|World Bank Country Director for Vietnam Ousmane Dione addresses the meeting in Hanoi on December 5
MARD Minister Nguyen Xuan Cuong said though the agricultural sector of Vietnam has obtained major achievements, it cannot rest on its laurels due to three challenges, which are the small production scale, climate change impacts and economic integration into the world.
He admitted that the country has good agricultural production capacity but the production remains ineffective due to the small scale. Besides, deep processing has just developed for only some commodities like shrimp, tra fish and milk to create products with higher added value. Most of other agricultural products have very short value chains.
Vietnamese farm produce have entered 180 markets with total export revenue of over 40 billion USD each year. However, the country has only done a good job in opening new markets while market exploitation and development efforts are still modest, the official noted.
Echoing the view, World Bank Country Director for Vietnam Ousmane Dione said there remain concerns about the quality and sustainability of the country’s agricultural growth, pointing out the low profit for smallholders, a lack of strong connection between product quality and food safety, big post-harvest losses, and limited innovation.
He recommended Vietnam consolidate the connectivity among the main factors in agricultural development, boost cooperation in production planning among provinces, and increase trade promotion.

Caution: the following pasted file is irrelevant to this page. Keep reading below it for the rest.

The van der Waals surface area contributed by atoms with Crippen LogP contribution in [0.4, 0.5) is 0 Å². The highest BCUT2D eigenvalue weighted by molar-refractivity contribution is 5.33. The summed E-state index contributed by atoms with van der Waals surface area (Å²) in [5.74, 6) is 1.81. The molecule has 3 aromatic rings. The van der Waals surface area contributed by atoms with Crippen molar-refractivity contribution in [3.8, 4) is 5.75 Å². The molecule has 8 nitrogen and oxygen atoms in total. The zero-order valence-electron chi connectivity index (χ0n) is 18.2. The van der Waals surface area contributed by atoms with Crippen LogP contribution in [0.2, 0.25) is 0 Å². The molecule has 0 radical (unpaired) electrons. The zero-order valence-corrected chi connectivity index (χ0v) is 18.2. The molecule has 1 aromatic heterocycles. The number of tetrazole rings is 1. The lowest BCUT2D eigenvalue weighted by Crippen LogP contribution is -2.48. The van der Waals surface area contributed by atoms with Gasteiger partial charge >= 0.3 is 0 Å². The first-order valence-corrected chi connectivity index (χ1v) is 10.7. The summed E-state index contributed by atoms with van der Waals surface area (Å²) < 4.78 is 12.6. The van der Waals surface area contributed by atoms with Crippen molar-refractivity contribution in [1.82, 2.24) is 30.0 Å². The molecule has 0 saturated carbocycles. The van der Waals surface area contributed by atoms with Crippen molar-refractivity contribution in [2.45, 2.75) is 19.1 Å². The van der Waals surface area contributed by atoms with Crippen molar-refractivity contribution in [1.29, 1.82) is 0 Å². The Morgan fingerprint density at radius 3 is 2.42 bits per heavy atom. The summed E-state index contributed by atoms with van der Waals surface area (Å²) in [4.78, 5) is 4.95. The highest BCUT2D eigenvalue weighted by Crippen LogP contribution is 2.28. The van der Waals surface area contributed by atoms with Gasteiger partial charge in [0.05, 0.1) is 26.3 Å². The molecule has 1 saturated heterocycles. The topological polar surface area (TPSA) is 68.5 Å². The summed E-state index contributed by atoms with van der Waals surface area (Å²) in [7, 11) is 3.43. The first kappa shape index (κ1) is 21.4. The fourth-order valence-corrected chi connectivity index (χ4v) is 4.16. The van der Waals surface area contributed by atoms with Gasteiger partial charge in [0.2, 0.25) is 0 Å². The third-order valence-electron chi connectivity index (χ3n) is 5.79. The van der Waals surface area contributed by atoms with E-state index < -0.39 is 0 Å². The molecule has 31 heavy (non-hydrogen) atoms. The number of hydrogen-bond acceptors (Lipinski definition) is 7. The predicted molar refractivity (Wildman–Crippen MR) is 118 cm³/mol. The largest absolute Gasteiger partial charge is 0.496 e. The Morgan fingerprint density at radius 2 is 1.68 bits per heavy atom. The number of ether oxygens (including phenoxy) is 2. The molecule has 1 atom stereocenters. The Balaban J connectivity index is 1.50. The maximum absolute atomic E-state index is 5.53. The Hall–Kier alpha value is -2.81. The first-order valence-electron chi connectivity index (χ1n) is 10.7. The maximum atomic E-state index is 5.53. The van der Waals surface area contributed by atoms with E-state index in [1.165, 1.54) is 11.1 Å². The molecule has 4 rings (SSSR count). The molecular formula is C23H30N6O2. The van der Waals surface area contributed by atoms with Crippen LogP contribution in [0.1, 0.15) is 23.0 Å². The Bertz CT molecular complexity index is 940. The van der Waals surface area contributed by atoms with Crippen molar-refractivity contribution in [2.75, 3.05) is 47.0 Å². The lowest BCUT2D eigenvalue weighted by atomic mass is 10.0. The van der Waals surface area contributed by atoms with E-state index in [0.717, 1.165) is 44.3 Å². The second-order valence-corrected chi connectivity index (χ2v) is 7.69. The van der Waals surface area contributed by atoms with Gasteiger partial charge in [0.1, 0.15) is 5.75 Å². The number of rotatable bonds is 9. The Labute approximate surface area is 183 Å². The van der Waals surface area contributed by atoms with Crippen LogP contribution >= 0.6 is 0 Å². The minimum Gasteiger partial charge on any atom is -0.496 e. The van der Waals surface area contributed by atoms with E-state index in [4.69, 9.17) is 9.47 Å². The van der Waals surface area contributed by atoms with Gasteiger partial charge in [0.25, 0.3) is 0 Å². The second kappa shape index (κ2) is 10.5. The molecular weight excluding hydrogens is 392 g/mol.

According to Minister Cuong, to address those shortcomings, it is a must to boost agricultural restructuring with a focus on enhancing concentrated production, developing commodities of Vietnam’s strength, applying scientific advances, and re-organising production.
Dang Kim Son, former Director of the Institute of Policy and Strategy for Agriculture and Rural Development, said raw material areas are the starting point and the foundation of agricultural value chains, noting that the successful formation of these areas will be the prerequisite for handling other stages in value chains.
Sharing their experience in forming raw material areas, a representative of the UN Industrial Development Organisation (UNIDO) said they chose small- and medium-sized private companies located in the core zones of raw material areas so as to cut down intermediary steps, reduce the cost of risk, and better monitor input materials.
UNIDO has successfully applied this model to building chains for mango in the Mekong Delta and for vegetables in the northern mountainous region, the representative said, noting that one of the first two businesses licensed to export mango to the US is involved in this model.
At the meeting, the MARD and UNIDO signed an agreement to implement a project on improving the quality and the adherence to quality standards of mango value chains in the Mekong Delta.